This is about consistently disseminating a message so that it becomes obvious and universally accepted. This is the societal shift I am talking about, straight out of the sexual equality playbook. When you hear people sometimes say, “Homosexuality is everywhere!” in some derogatory manner, this is a success. It means it is no more closeted for fear of retribution. Eventually, it just becomes a background thing that doesn’t cause an eyebrow to be raised. It’s just normalised. Back to Anne.

Another thing is that it’s often understood in liberal circles that getting any traction on these problems might require black input. It’s not easy for a white person to predict what kinds of experience black people are having or likely to have with a given system, or why some measure or other might become a problem. But even black input joined with white will-power isn’t sufficient. Black people, who can only experience as individuals (obviously), are not able to separate their experiences from chance or link them to the diffuse, multi-factorial causes that research tends to reveal.

It follows that we do need research – a whole lot more of it, of much better quality, and much more appropriately diffused.(because it usually turns out that no single institution or set of people ‘owns’ a given problem). In the meantime, and because obviously, people want to do something, I think the best thing we can all do is engage with the research and debates on best practice regarding the interactions between race and whatever it is we do for a living, as a matter of professional ethics.

100%.

So now, with respect to the US and the situation with the police, I fear their society is in a spiral from which it will be very difficult to pull out. Against a background of armed citizens, a corresponding general state of fear and belligerence, poor race relations, and a dislike of collective action, they have a bunch of decentralised the police forces. The real problem, I think, is this: you know how we have found that the Catholic Church was/is able to function as an institution that might attract people who were prone to commit sexual abuse, and having attracted them, was designed in such as way that it offered them both opportunity and security? The police organisations in the US seem to be functioning in the same way with regard to authoritarian, belligerent, potentially aggressive and disproportionately racist individuals. At this point, those people are more likely to be attracted to police jobs, while people who don’t have those traits are actively avoiding them. Once in those jobs, the ‘wrong kind of person’ will have opportunities to exercise their tendencies, undergo re-enforcing experiences, and be protected by a culture of ‘police fraternity’ and the power of the police unions.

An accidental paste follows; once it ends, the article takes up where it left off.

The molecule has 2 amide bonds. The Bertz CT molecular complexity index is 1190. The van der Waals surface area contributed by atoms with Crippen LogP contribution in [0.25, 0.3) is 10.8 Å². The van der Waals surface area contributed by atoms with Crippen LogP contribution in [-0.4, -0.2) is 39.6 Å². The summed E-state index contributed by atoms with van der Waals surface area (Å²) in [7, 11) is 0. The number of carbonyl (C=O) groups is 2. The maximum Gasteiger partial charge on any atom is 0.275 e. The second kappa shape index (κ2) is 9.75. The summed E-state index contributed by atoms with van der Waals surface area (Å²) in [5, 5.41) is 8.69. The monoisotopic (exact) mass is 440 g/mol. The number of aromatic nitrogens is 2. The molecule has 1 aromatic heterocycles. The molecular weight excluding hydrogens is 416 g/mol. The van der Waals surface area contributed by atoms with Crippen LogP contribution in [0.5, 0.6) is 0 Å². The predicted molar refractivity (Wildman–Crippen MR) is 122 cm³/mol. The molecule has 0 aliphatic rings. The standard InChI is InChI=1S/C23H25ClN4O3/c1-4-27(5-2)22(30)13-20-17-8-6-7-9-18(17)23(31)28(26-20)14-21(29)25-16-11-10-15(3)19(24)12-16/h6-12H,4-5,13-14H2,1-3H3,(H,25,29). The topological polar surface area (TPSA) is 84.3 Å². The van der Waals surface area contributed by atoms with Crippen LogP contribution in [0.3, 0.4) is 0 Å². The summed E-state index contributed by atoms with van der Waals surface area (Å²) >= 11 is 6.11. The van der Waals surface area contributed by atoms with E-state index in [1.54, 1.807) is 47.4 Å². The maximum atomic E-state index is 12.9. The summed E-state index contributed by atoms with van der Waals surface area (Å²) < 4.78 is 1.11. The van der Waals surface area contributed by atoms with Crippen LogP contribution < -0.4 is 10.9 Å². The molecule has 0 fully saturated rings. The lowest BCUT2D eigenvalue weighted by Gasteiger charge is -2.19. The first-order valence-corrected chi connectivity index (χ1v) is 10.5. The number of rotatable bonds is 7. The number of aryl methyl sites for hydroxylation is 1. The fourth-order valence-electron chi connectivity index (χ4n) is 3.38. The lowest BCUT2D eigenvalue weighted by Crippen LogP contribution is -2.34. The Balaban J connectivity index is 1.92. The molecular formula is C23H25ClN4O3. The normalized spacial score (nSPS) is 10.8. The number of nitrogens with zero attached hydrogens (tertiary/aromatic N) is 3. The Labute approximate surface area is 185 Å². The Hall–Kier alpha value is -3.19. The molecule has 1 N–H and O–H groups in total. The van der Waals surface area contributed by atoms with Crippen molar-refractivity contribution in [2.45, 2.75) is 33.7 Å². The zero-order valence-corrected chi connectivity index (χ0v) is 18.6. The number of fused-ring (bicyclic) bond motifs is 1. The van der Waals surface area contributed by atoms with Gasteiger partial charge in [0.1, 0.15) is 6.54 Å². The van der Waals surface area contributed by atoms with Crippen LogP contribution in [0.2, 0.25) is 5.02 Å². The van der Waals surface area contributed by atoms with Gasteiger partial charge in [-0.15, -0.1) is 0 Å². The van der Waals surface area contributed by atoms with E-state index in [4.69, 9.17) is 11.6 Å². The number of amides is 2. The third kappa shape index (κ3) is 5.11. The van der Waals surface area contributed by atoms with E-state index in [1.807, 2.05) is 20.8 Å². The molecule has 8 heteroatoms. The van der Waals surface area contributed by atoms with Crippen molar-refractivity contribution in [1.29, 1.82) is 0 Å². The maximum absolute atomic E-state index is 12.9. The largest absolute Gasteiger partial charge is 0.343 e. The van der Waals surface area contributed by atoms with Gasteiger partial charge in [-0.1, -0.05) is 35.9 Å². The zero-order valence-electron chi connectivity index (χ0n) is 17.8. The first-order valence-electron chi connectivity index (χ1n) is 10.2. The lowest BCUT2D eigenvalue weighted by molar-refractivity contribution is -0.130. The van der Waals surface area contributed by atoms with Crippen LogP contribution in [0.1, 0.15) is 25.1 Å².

This article may well be worth a read, from 2018. It looks at how close the Uis S to a collapsed, and the Democratic Party not being the panacea many hope it is.

The question of potential solutions, the potential consequences of those solutions, and their effect so far, when tested, are too long for a comment thread – and yet, they’re the only thing really worth discussing, aren’t they? That’s probably true even among people who would never have anything to do with enacting solutions if they could be chosen! And yet, our forums for public discourse are not well adapted to it. The media, in particular, are a disaster here. I think that’s a large part of the reason why we find ourselves in a repeating patter of crises without much change.

Feel free, Anne! Write away. You’ve got a guaranteed blog post here for you.

Part of the problem, a huge part of the problem is one that faces the UK and the US alike.

Poverty.

The single most important thing for any government to deal with is poverty. Solving poverty solves so many of the other problems, from health to education, from this to that. But governments don’t think past 4 years, and right-wing governments don’t like to redistribute income. Progressive politics, properly enacted and embedded, is a large part of the solution. Governments only ever try to put sticking plasters on without dealing with root causes. And the UK Conservative Party would never come into power with the primary objective of minimising poverty. Not really; they might say they are trying to do so, whilst making tax cuts for the rich and increasing the inheritance tax threshold, and so on.

It’s time to get some serious governments in.